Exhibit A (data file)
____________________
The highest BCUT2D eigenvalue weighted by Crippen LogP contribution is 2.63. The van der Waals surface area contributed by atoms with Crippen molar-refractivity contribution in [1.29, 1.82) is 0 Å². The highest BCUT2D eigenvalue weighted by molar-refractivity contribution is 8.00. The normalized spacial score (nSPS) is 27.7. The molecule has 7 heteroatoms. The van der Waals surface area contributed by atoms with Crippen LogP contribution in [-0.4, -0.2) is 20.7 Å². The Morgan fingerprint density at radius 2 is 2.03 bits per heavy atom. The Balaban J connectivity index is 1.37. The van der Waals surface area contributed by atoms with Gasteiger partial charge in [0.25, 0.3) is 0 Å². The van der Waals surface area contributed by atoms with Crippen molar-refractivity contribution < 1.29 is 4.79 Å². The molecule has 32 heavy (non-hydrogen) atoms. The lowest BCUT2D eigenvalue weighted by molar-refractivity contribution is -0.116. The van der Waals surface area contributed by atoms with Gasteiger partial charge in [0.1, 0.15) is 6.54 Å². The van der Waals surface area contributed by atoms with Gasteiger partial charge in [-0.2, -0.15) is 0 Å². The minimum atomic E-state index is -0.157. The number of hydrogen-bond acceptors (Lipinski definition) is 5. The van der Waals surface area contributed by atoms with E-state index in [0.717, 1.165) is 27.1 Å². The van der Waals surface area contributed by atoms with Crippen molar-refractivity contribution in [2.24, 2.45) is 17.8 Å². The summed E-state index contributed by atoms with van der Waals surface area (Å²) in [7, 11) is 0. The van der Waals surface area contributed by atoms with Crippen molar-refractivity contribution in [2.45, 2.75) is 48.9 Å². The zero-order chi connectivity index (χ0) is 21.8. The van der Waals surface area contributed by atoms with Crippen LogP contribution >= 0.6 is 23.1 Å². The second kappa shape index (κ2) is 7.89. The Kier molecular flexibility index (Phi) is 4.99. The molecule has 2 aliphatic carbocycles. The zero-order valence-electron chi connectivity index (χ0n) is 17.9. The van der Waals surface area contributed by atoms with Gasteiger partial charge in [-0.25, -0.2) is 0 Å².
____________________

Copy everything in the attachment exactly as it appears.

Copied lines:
The highest BCUT2D eigenvalue weighted by Crippen LogP contribution is 2.63. The van der Waals surface area contributed by atoms with Crippen molar-refractivity contribution in [1.29, 1.82) is 0 Å². The highest BCUT2D eigenvalue weighted by molar-refractivity contribution is 8.00. The normalized spacial score (nSPS) is 27.7. The molecule has 7 heteroatoms. The van der Waals surface area contributed by atoms with Crippen LogP contribution in [-0.4, -0.2) is 20.7 Å². The Morgan fingerprint density at radius 2 is 2.03 bits per heavy atom. The Balaban J connectivity index is 1.37. The van der Waals surface area contributed by atoms with Gasteiger partial charge in [0.25, 0.3) is 0 Å². The van der Waals surface area contributed by atoms with Crippen molar-refractivity contribution < 1.29 is 4.79 Å². The molecule has 32 heavy (non-hydrogen) atoms. The lowest BCUT2D eigenvalue weighted by molar-refractivity contribution is -0.116. The van der Waals surface area contributed by atoms with Gasteiger partial charge in [0.1, 0.15) is 6.54 Å². The van der Waals surface area contributed by atoms with Gasteiger partial charge in [-0.2, -0.15) is 0 Å². The minimum atomic E-state index is -0.157. The number of hydrogen-bond acceptors (Lipinski definition) is 5. The van der Waals surface area contributed by atoms with E-state index in [0.717, 1.165) is 27.1 Å². The van der Waals surface area contributed by atoms with Crippen molar-refractivity contribution in [2.24, 2.45) is 17.8 Å². The summed E-state index contributed by atoms with van der Waals surface area (Å²) in [7, 11) is 0. The van der Waals surface area contributed by atoms with Crippen molar-refractivity contribution in [2.45, 2.75) is 48.9 Å². The zero-order chi connectivity index (χ0) is 21.8. The van der Waals surface area contributed by atoms with Crippen LogP contribution >= 0.6 is 23.1 Å². The second kappa shape index (κ2) is 7.89. The Kier molecular flexibility index (Phi) is 4.99. The molecule has 2 aliphatic carbocycles. The zero-order valence-electron chi connectivity index (χ0n) is 17.9. The van der Waals surface area contributed by atoms with Gasteiger partial charge in [-0.25, -0.2) is 0 Å².